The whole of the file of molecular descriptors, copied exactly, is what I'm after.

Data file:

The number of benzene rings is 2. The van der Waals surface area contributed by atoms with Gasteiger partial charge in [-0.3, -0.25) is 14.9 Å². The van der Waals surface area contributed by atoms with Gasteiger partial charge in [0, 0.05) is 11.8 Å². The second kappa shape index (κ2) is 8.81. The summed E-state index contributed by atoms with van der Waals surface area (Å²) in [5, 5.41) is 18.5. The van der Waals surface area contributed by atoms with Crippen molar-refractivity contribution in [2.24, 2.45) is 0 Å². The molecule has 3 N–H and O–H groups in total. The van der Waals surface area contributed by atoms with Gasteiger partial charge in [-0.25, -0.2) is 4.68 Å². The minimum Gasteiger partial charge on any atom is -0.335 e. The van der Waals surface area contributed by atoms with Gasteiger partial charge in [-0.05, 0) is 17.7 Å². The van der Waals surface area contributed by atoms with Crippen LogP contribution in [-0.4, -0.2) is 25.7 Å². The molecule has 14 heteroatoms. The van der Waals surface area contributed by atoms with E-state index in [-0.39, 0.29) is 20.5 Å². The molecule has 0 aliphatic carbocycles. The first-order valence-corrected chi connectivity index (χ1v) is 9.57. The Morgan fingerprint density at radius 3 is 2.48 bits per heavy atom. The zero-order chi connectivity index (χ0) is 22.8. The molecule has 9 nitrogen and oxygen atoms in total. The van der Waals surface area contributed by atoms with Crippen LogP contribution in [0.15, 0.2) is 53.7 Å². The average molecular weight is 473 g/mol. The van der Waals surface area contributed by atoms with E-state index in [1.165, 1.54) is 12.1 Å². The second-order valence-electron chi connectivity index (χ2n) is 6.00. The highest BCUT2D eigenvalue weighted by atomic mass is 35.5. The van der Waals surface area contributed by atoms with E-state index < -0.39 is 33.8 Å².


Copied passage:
The number of benzene rings is 2. The van der Waals surface area contributed by atoms with Gasteiger partial charge in [-0.3, -0.25) is 14.9 Å². The van der Waals surface area contributed by atoms with Gasteiger partial charge in [0, 0.05) is 11.8 Å². The second kappa shape index (κ2) is 8.81. The summed E-state index contributed by atoms with van der Waals surface area (Å²) in [5, 5.41) is 18.5. The van der Waals surface area contributed by atoms with Crippen molar-refractivity contribution in [2.24, 2.45) is 0 Å². The molecule has 3 N–H and O–H groups in total. The van der Waals surface area contributed by atoms with Gasteiger partial charge in [-0.25, -0.2) is 4.68 Å². The minimum Gasteiger partial charge on any atom is -0.335 e. The van der Waals surface area contributed by atoms with Gasteiger partial charge in [-0.05, 0) is 17.7 Å². The van der Waals surface area contributed by atoms with Crippen LogP contribution in [-0.4, -0.2) is 25.7 Å². The molecule has 14 heteroatoms. The van der Waals surface area contributed by atoms with E-state index in [-0.39, 0.29) is 20.5 Å². The molecule has 0 aliphatic carbocycles. The first-order valence-corrected chi connectivity index (χ1v) is 9.57. The Morgan fingerprint density at radius 3 is 2.48 bits per heavy atom. The zero-order chi connectivity index (χ0) is 22.8. The molecule has 9 nitrogen and oxygen atoms in total. The van der Waals surface area contributed by atoms with Crippen LogP contribution in [0.15, 0.2) is 53.7 Å². The average molecular weight is 473 g/mol. The van der Waals surface area contributed by atoms with E-state index in [1.165, 1.54) is 12.1 Å². The second-order valence-electron chi connectivity index (χ2n) is 6.00. The highest BCUT2D eigenvalue weighted by atomic mass is 35.5. The van der Waals surface area contributed by atoms with E-state index < -0.39 is 33.8 Å².